Adding the Android Look and Feel

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9/27/2010 5:27:27 PM
Time to get a little fancier. Starting from the top of the page, add a 1-pixel white drop shadow to the header text and a CSS gradient to the background:
#header h1 a {
text-shadow: 0px 1px 1px #fff;
background-image: -webkit-gradient(linear, left top, left bottom,
from(#ccc), to(#999));

In the text-shadow declaration, the parameters from left to right are: horizontal offset, vertical offset, blur, and color. Most of the time, you’ll be applying the exact values shown here to your text because that’s what usually looks good on Android, but it is fun to experiment with text-shadow because it can add a subtle but sophisticated touch to your design.

Warning: On most browsers, it’s fine to specify a blur radius of 0px. However, Android requires you to specify a blur radius of at least 1px. If you specify a blur of 0, the text shadow will not show up on Android devices.

The -webkit-gradient line deserves special attention. It’s an instruction to the browser to generate a gradient image on the fly. Therefore, you can use a CSS gradient anywhere you would normally specify a url() (e.g., background image, list style image). The parameters from left to right are as follows: the gradient type (can be linearradial), the starting point of the gradient (can be left top, left bottom, right top, or right bottom), the end point of the gradient, the starting color, and the ending color. or

Tip: You cannot reverse the horizontal and vertical portions of the four gradient start and stop point constants (i.e., left top, left bottom, right top, or right bottom). In other words, top left, bottom left, top right, and bottom right are invalid values.

The next step is to add the traditional rounded corners to the navigation menus:

#header ul li:first-child a {
-webkit-border-top-left-radius: 8px;
-webkit-border-top-right-radius: 8px;
#header ul li:last-child a {
-webkit-border-bottom-left-radius: 8px;
-webkit-border-bottom-right-radius: 8px;

As you can see, we’re using corner-specific versions of the -webkit-border-radius property to apply an 8-pixel radius to both the top two corners of the first list item and the bottom two corners of the last list item (Figure 1).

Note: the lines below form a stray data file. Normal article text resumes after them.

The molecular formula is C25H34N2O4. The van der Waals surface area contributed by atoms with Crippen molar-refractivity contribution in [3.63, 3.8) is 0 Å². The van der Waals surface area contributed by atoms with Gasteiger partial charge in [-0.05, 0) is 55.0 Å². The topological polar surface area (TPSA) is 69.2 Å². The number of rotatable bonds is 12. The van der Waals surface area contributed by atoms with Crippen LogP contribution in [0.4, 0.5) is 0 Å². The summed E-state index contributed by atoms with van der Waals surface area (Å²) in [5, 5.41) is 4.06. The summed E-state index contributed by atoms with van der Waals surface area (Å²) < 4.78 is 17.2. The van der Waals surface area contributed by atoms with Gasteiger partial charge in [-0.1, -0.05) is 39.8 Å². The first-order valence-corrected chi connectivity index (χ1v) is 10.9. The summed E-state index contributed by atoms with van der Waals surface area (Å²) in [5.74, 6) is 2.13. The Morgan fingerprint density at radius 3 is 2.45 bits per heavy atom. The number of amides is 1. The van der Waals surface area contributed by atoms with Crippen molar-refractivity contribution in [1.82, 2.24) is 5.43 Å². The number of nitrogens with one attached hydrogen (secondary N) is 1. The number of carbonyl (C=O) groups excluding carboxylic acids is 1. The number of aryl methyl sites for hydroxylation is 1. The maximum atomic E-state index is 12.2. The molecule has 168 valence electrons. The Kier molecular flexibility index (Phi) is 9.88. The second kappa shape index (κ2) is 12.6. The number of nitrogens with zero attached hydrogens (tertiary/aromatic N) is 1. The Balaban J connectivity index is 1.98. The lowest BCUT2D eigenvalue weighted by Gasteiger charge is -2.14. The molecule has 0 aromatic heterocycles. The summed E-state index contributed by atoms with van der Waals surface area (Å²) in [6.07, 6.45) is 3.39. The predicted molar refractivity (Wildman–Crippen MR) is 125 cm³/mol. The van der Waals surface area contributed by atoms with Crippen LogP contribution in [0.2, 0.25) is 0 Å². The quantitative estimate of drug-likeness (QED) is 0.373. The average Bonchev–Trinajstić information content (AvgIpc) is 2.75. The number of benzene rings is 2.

It would be cool if you could just apply the border radius to the enclosing ul, but it doesn’t work. If you try it you’ll see that the square corners of the child list items will overflow the rounded corners of the ul, thereby negating the effect.

Technically, we could achieve the rounded list effect by applying the radius corners to the ul, if we set the background color of the ul to white and set the background of its child elements to transparent. However, when users click the first or last items in the list, the tap highlight will show up squared-off and it looks terrible. Your best bet is to apply the rounding to the a tags themselves as I’ve demonstrated here.

Figure 1. Gradients, text shadows, and rounded corners start to transform your web page into a native-looking Android app

Warning: The occurrences of :first-child and :last-child above are called pseudoclasses. Pseudoclasses are a special type of CSS selector that allow you to target elements that meet certain implicit contextual criteria. In other words, you can style things based on characteristics—such as where they are in a list, whether they have cursor focus, or if they have been clicked—without having to manually update your markup. For example, li:first-child will select the first li that is the child of its ul parent. Without the code pseudoclass, we’d have to manually add a class to the first li to let the browser know that it was the first one.